1. How did it come about that a group of high school students are adapting The Greatest Zombie Movie Ever and do you see the irony in that?
It really was as simple as me getting an e-mail from the writer/director, Gianluca Spezze, asking permission to make the movie. (He’d already written the script!) It wasn’t technically a school project, but it was done under the guidance of their Advanced Video Production teacher, Pavel Vogler.
It’s high school kids making a movie about of a book about high school kids making a movie…but I think it’s more “meta” than “ironic.” What appealed to them about the project is that, as high school filmmakers, they could relate to the subject matter!
2. Who was the greatest competitor in the history of the television show Survivor and why?
I’m going to eliminate Boston Rob because he’s too obvious of an answer. So I’ll say Kim, the winner of Survivor: One World. Not only did she dominate in all aspects of the game, but she did it while frequently having to clean up strategic messes caused by people in her alliance. If they ever do Survivor: The Players Who Don’t Necessarily Have The Most Dynamic Personalities But Are Best At The Game, I think she’d win.
3. If you could choose between being a New York Times #1 Bestseller or getting an Oscar for a screenplay that you wrote, which would you choose?
Since I consider myself a novelist and not a screenwriter, I feel like “New York Times #1 Bestseller” should be the easy answer. That said, I dunno…an Oscar would be pretty sweet. Way more people are #1 bestsellers than have screenwriting Oscars. I’m going to go with #1 bestseller, but it was a very difficult hypothetical decision.
4. With it being far easier to make a movie today than it has been in the past, do you feel that the lowering of this barrier of entry has watered down the overall quality of movies, or has it opened up quality movies that would not have been made otherwise?
Both! I’d guess that if you were insane enough to try to watch every horror flick that came out, you’d find that the percentage of bad movies has gone up. But the number of GOOD movies out there is higher than ever before. And it’s easier to filter out the bad stuff; when I first became a horror fan, I often had no information about a movie beyond what was on the VHS box. At events like the Nightmares Film Festival in Columbus, Ohio and the Nevermore Film Festival in Durham, North Carolina, you can watch new micro-budget movies for three days straight with an amazingly high hit-to-miss ratio.
5. How is it that you could write a novel entitled The Greatest Zombie Movie Ever without any zombies being in the novel?
Because “kids making a zombie movie are forced to use their knowledge of the undead when the REAL zombies arrive!” is too obvious of a premise. (And, yes, my then-agent did say, “So, then real zombies show up, right?”) There was never a point where I considered turning it into a legitimate zombie novel. It’s a wacky comedy about kids making a movie!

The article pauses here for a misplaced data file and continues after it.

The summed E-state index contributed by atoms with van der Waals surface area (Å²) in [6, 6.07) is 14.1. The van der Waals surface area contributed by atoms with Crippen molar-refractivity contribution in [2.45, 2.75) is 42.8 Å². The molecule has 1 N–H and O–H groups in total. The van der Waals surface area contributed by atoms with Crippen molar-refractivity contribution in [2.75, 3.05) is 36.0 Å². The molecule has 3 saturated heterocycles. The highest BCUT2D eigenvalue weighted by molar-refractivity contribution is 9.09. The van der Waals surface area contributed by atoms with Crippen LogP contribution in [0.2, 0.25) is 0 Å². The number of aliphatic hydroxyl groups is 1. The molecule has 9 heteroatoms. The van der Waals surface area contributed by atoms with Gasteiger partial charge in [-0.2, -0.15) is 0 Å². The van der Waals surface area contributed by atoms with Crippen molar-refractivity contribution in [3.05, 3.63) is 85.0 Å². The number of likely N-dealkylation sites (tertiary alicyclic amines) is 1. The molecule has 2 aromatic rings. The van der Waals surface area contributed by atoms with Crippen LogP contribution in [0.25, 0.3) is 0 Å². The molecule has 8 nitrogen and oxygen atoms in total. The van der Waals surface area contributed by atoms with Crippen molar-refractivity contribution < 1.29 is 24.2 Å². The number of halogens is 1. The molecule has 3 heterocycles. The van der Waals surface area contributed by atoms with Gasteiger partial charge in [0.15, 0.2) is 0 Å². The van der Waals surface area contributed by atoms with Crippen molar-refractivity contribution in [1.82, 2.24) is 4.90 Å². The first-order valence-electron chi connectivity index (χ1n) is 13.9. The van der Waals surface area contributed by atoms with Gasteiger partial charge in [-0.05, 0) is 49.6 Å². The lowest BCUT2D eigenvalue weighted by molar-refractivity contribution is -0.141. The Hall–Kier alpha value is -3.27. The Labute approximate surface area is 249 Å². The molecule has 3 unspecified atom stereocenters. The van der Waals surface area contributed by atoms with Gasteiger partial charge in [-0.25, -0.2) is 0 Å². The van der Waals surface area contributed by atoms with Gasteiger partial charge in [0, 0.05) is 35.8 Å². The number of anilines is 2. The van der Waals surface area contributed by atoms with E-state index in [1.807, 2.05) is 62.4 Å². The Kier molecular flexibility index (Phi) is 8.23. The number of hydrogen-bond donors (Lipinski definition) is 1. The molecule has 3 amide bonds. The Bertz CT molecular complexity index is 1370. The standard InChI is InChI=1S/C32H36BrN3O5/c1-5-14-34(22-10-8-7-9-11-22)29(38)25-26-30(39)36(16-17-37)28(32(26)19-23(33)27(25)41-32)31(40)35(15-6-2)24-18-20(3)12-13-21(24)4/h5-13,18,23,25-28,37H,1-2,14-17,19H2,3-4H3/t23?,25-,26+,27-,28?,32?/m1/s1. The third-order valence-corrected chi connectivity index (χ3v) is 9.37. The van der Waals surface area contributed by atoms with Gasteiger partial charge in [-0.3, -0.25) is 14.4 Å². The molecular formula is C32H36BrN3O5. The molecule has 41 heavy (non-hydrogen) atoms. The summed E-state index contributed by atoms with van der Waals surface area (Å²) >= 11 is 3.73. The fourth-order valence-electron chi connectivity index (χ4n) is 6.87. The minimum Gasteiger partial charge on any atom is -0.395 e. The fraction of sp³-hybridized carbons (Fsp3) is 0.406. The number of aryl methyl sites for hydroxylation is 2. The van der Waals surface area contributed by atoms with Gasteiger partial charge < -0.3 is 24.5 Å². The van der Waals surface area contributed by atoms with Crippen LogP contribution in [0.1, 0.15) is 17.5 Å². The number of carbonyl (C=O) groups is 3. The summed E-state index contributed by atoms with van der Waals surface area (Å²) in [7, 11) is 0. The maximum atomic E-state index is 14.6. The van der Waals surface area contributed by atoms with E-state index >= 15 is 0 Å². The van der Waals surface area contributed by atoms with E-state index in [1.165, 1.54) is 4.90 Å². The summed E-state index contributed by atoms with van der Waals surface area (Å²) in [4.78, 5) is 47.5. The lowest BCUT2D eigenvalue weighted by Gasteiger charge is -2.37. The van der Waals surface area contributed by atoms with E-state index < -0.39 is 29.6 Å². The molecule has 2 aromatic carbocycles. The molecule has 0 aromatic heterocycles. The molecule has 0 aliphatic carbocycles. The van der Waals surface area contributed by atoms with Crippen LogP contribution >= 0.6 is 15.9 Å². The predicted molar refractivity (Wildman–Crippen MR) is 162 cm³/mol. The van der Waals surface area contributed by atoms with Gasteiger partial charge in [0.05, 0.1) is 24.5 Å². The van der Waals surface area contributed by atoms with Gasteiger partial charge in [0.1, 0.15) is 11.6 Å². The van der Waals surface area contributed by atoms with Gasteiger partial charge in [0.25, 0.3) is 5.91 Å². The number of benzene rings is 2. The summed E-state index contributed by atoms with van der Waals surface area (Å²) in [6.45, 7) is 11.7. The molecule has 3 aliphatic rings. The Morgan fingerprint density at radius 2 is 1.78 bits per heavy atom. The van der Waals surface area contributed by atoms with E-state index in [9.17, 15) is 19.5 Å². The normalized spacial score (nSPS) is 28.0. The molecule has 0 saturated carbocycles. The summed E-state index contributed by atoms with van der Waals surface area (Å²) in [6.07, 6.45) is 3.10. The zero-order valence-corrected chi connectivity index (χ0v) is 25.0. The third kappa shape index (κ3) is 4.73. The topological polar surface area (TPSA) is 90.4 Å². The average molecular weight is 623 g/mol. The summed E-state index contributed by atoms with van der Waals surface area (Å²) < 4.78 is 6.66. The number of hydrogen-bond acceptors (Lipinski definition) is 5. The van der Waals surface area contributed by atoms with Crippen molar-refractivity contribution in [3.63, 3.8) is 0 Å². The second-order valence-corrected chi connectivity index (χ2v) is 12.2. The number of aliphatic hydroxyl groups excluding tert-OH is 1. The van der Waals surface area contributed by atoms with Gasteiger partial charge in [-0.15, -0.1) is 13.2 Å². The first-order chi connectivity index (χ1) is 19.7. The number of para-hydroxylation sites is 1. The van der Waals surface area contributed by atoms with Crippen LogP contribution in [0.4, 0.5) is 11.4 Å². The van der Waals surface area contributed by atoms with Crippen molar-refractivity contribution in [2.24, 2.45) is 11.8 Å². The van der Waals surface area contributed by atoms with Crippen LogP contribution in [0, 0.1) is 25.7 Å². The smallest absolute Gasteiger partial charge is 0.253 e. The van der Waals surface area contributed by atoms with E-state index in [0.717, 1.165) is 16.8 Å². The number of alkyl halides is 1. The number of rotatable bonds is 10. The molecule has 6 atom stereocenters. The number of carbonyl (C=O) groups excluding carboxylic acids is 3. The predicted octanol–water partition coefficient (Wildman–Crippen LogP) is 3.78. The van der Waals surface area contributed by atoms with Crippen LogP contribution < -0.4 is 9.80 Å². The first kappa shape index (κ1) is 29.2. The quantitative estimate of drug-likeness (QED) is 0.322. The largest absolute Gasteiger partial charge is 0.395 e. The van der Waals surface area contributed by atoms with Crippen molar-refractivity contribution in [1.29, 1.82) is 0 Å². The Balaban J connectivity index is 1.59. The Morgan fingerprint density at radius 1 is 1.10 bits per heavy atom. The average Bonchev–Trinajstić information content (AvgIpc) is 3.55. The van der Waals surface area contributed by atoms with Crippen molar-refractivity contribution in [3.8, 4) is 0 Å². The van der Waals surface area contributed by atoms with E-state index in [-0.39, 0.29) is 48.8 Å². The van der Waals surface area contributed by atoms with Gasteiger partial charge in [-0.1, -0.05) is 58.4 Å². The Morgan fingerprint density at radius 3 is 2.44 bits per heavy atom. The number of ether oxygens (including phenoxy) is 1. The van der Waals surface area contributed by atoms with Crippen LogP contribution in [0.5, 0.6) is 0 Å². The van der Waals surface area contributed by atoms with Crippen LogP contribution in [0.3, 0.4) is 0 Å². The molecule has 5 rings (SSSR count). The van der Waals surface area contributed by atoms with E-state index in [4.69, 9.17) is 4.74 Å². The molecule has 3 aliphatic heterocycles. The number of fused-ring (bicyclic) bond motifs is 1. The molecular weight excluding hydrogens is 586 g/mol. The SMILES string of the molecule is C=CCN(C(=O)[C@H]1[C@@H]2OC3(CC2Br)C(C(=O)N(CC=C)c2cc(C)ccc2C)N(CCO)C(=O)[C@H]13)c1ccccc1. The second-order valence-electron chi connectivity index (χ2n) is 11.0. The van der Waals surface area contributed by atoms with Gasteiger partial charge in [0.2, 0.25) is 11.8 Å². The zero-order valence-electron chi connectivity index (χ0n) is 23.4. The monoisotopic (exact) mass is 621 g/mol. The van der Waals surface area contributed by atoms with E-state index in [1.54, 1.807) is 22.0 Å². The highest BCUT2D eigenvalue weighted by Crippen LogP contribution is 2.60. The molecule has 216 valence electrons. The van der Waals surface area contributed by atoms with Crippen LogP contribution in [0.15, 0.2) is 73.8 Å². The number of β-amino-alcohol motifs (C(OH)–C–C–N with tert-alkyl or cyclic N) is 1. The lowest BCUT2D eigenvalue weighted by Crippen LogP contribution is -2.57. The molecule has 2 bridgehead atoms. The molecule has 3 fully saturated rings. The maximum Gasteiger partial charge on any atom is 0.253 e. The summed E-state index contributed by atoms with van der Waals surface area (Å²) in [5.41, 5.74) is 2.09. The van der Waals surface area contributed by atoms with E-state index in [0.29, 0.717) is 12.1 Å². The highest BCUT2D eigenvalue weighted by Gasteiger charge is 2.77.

6. Why have you decided to hang it up as the Master of Ceremonies for the Stoker Award banquet?
StokerCon 2018 will be my tenth time as emcee, which seems like a good stopping point. I can’t do this forever! I was really happy with how the ninth one went, and I’d rather step down while the job is still fun, instead of waiting until I start walking off the stage muttering, “Boy, was THAT a dud year!” I’m looking forward to enjoying the Bram Stoker Awards banquet as a civilian.
7. How has it been working on various movie projects with your wife, Lynne Hansen?
With her adaptation of my not-yet-published novella Cold Dead Hands, the lines of power are clear: the book is mine, the movie is hers. I’m not really working on it with her; I’m basically just smiling and nodding while she makes all of the decisions. On her film Chomp, where I’m credited as Associate Producer, I did lots and lots of manual labor. She’s the boss.
8. Out of all of the authors you have had an opportunity to meet, who left you the most awestruck?
My first horror convention was one awestruck moment after another, but if I had to pick a single instance, it would probably be many years later when Peter Straub came up to me and said that he was fascinated by the idea that I wrote horror/comedy.
I had an after-the-fact awestruck moment not that long ago when I was walking down the hallway at a convention, and Jack Ketchum (who I’ve talked to many times) was going the other way, and we just did a quick “Hi, how’s it going?” as we passed each other. And it later hit me that I can do a casual “Hi” with Jack Frickin’ Ketchum (!!!) without soiling myself in amazement.
9. Who has been your biggest influence as a writer?
I can’t narrow it down to one. I can narrow it down to two, if necessary: Douglas Adams and Dave Barry. That leaves out a few people, but I think readers of my work would not be surprised by either of those influences.
10. If you could create a Mount Rushmore of the four greatest humor writers who ever lived, who would you choose?
Douglas Adams, Dave Barry, Mark Twain, and P.G. Wodehouse.